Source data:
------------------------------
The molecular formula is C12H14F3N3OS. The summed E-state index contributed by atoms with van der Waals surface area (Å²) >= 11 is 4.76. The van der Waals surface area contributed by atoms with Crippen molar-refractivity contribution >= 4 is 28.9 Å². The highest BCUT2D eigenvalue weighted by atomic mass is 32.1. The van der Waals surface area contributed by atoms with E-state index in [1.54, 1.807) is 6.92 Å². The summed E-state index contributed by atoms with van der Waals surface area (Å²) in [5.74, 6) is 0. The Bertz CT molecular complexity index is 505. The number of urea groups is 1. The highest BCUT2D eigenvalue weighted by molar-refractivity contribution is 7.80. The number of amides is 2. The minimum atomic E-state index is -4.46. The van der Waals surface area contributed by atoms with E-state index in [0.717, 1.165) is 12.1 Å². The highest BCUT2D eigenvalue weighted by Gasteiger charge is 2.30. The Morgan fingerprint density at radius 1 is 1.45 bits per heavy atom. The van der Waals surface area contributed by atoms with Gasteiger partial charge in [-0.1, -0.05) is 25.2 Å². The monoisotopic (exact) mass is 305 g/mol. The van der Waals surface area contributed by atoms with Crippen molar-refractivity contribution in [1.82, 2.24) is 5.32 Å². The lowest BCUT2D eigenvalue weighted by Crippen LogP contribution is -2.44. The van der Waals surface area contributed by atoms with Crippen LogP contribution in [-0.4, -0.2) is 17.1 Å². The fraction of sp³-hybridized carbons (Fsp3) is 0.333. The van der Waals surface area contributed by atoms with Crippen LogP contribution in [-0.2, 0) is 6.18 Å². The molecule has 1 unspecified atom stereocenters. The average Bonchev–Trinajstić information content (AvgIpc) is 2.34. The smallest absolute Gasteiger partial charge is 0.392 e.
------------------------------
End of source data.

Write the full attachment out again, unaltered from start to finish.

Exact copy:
The molecular formula is C12H14F3N3OS. The summed E-state index contributed by atoms with van der Waals surface area (Å²) >= 11 is 4.76. The van der Waals surface area contributed by atoms with Crippen molar-refractivity contribution >= 4 is 28.9 Å². The highest BCUT2D eigenvalue weighted by atomic mass is 32.1. The van der Waals surface area contributed by atoms with E-state index in [1.54, 1.807) is 6.92 Å². The summed E-state index contributed by atoms with van der Waals surface area (Å²) in [5.74, 6) is 0. The Bertz CT molecular complexity index is 505. The number of urea groups is 1. The highest BCUT2D eigenvalue weighted by molar-refractivity contribution is 7.80. The number of amides is 2. The minimum atomic E-state index is -4.46. The van der Waals surface area contributed by atoms with E-state index in [0.717, 1.165) is 12.1 Å². The highest BCUT2D eigenvalue weighted by Gasteiger charge is 2.30. The Morgan fingerprint density at radius 1 is 1.45 bits per heavy atom. The van der Waals surface area contributed by atoms with Gasteiger partial charge in [-0.1, -0.05) is 25.2 Å². The monoisotopic (exact) mass is 305 g/mol. The van der Waals surface area contributed by atoms with Crippen molar-refractivity contribution in [1.82, 2.24) is 5.32 Å². The lowest BCUT2D eigenvalue weighted by Crippen LogP contribution is -2.44. The van der Waals surface area contributed by atoms with Crippen LogP contribution in [-0.4, -0.2) is 17.1 Å². The fraction of sp³-hybridized carbons (Fsp3) is 0.333. The van der Waals surface area contributed by atoms with Crippen LogP contribution in [-0.2, 0) is 6.18 Å². The molecule has 1 unspecified atom stereocenters. The average Bonchev–Trinajstić information content (AvgIpc) is 2.34. The smallest absolute Gasteiger partial charge is 0.392 e.